Levy Economic Forecasts has been predicting the economic future for 36 years now, and never has that future seemed so bleak. "The erosion we've been seeing in most sectors of the economy will be getting worse," says partner and senior economist David A. Levy, whose firm's forecasts are often quoted in the business press. "We are headed into a period that we think will be the most serious recession of the postwar era. "In the midst of such pessimism, Levy Economic Forecasts suggests several ways to prepare for the worst.

* Inventories: Levy advises companies across the board to pare down their inventories, even if it means cutting back on production. Industrial products will be hit harder than consumer goods, but both areas will soon be faced with inventory that will be increasingly difficult to move. "My advice is that if a company is debating about whether to make a sacrifice now, or wait and hope that things will get better, don't hope. Play it safe and start cutting back now."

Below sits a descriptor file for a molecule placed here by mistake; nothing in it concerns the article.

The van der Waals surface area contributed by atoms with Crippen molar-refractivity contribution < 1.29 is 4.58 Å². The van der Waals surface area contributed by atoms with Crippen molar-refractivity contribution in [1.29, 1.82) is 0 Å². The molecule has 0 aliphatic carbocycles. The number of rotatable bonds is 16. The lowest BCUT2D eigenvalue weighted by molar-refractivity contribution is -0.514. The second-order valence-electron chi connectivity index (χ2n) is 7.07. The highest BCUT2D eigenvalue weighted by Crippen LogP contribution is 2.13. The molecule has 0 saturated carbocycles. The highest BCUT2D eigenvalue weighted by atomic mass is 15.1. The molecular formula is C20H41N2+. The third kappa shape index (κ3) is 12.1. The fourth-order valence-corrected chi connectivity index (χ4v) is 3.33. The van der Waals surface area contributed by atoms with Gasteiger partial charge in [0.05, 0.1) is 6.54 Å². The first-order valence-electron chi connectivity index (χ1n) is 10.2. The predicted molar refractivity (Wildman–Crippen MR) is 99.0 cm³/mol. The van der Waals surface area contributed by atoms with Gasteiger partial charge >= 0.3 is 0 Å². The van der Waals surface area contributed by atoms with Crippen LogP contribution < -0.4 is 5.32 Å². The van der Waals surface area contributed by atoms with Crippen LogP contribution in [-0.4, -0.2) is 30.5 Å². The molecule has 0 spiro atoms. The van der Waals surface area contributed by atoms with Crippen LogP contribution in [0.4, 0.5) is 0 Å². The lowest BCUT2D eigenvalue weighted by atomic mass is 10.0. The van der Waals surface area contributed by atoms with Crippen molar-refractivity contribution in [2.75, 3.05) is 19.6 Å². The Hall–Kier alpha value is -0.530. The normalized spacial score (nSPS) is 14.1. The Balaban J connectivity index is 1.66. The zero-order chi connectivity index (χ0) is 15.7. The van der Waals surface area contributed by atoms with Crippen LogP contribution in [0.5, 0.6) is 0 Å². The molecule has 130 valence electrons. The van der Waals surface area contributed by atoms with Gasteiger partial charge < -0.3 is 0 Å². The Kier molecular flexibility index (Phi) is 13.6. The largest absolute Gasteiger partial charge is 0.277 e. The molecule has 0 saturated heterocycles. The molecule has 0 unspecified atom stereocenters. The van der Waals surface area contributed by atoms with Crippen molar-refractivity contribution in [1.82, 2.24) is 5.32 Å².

* Business expansion: To an unprecedented degree, says Levy, this economy is overbuilt. "There is an excess of office buildings, stores, shopping centers, factory space. The nonresidential construction industry will face a very serious downturn, and property values will be falling sharply." For any company that can't avoid expanding, "I would play it very conservatively," Levy says. "I would rent rather than buy; I would use outside services when possible, rather than add on in-house capacity; and, if I had to buy space, I would get a variable-rate mortgage."

* Interest rates: Levy's prognosis is downward. "Therefore, I would be very cautious about locking into liabilities at today's long-term interest rates," says Levy. "If you have to borrow, borrow in the short term, and anticipate that interest rates will decline further."